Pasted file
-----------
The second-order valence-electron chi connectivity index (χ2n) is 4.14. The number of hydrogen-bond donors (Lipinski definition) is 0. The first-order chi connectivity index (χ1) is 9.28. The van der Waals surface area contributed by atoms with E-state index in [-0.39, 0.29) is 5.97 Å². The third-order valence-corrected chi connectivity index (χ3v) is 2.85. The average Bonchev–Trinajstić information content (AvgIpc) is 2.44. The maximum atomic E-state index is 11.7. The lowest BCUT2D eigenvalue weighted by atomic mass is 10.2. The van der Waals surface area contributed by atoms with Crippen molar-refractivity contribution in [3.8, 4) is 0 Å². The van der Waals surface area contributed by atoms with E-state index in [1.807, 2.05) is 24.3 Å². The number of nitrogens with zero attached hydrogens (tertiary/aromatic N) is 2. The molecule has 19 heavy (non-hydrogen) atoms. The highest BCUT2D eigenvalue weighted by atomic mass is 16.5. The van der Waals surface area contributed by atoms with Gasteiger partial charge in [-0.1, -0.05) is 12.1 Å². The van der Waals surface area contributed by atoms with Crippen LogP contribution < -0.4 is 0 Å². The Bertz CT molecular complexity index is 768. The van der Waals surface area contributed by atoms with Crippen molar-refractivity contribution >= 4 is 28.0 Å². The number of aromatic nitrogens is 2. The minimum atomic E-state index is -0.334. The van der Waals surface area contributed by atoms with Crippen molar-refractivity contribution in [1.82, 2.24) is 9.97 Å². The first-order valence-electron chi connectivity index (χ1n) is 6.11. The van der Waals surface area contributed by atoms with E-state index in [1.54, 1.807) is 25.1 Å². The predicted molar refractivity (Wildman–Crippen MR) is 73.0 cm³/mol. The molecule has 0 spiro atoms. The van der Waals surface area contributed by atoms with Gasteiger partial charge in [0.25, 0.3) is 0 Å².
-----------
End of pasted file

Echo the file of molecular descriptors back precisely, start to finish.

The second-order valence-electron chi connectivity index (χ2n) is 4.14. The number of hydrogen-bond donors (Lipinski definition) is 0. The first-order chi connectivity index (χ1) is 9.28. The van der Waals surface area contributed by atoms with E-state index in [-0.39, 0.29) is 5.97 Å². The third-order valence-corrected chi connectivity index (χ3v) is 2.85. The average Bonchev–Trinajstić information content (AvgIpc) is 2.44. The maximum atomic E-state index is 11.7. The lowest BCUT2D eigenvalue weighted by atomic mass is 10.2. The van der Waals surface area contributed by atoms with Crippen molar-refractivity contribution in [3.8, 4) is 0 Å². The van der Waals surface area contributed by atoms with E-state index in [1.807, 2.05) is 24.3 Å². The number of nitrogens with zero attached hydrogens (tertiary/aromatic N) is 2. The molecule has 19 heavy (non-hydrogen) atoms. The highest BCUT2D eigenvalue weighted by atomic mass is 16.5. The van der Waals surface area contributed by atoms with Gasteiger partial charge in [-0.1, -0.05) is 12.1 Å². The van der Waals surface area contributed by atoms with Crippen LogP contribution < -0.4 is 0 Å². The Bertz CT molecular complexity index is 768. The van der Waals surface area contributed by atoms with Crippen molar-refractivity contribution >= 4 is 28.0 Å². The number of aromatic nitrogens is 2. The minimum atomic E-state index is -0.334. The van der Waals surface area contributed by atoms with Crippen molar-refractivity contribution in [1.82, 2.24) is 9.97 Å². The first-order valence-electron chi connectivity index (χ1n) is 6.11. The van der Waals surface area contributed by atoms with E-state index in [1.54, 1.807) is 25.1 Å². The predicted molar refractivity (Wildman–Crippen MR) is 73.0 cm³/mol. The molecule has 0 spiro atoms. The van der Waals surface area contributed by atoms with Gasteiger partial charge in [0.25, 0.3) is 0 Å².